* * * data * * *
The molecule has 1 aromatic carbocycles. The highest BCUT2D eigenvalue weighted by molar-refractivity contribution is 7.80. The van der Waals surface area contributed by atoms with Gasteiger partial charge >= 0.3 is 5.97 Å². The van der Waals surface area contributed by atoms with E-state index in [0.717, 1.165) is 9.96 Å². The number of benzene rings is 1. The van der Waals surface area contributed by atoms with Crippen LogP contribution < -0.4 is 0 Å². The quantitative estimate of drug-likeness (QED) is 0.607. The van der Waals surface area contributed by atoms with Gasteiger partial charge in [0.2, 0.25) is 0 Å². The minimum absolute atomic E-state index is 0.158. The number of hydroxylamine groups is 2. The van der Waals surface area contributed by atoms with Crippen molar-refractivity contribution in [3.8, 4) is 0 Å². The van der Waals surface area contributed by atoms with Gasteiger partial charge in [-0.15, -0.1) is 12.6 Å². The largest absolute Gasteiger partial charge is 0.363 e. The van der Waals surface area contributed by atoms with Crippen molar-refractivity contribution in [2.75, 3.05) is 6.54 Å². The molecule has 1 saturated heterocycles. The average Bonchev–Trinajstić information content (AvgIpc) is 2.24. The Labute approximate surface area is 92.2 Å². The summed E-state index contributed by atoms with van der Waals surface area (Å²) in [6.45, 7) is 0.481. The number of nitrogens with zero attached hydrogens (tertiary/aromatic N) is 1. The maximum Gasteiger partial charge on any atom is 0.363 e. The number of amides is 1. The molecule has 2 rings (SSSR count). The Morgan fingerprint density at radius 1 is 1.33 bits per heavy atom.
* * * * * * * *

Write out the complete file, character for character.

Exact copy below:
The molecule has 1 aromatic carbocycles. The highest BCUT2D eigenvalue weighted by molar-refractivity contribution is 7.80. The van der Waals surface area contributed by atoms with Gasteiger partial charge >= 0.3 is 5.97 Å². The van der Waals surface area contributed by atoms with E-state index in [0.717, 1.165) is 9.96 Å². The number of benzene rings is 1. The van der Waals surface area contributed by atoms with Crippen LogP contribution < -0.4 is 0 Å². The quantitative estimate of drug-likeness (QED) is 0.607. The van der Waals surface area contributed by atoms with Gasteiger partial charge in [0.2, 0.25) is 0 Å². The minimum absolute atomic E-state index is 0.158. The number of hydroxylamine groups is 2. The van der Waals surface area contributed by atoms with Crippen molar-refractivity contribution in [3.8, 4) is 0 Å². The van der Waals surface area contributed by atoms with Gasteiger partial charge in [-0.15, -0.1) is 12.6 Å². The largest absolute Gasteiger partial charge is 0.363 e. The van der Waals surface area contributed by atoms with Crippen molar-refractivity contribution in [2.75, 3.05) is 6.54 Å². The molecule has 1 saturated heterocycles. The average Bonchev–Trinajstić information content (AvgIpc) is 2.24. The Labute approximate surface area is 92.2 Å². The summed E-state index contributed by atoms with van der Waals surface area (Å²) in [6.45, 7) is 0.481. The number of nitrogens with zero attached hydrogens (tertiary/aromatic N) is 1. The maximum Gasteiger partial charge on any atom is 0.363 e. The number of amides is 1. The molecule has 2 rings (SSSR count). The Morgan fingerprint density at radius 1 is 1.33 bits per heavy atom.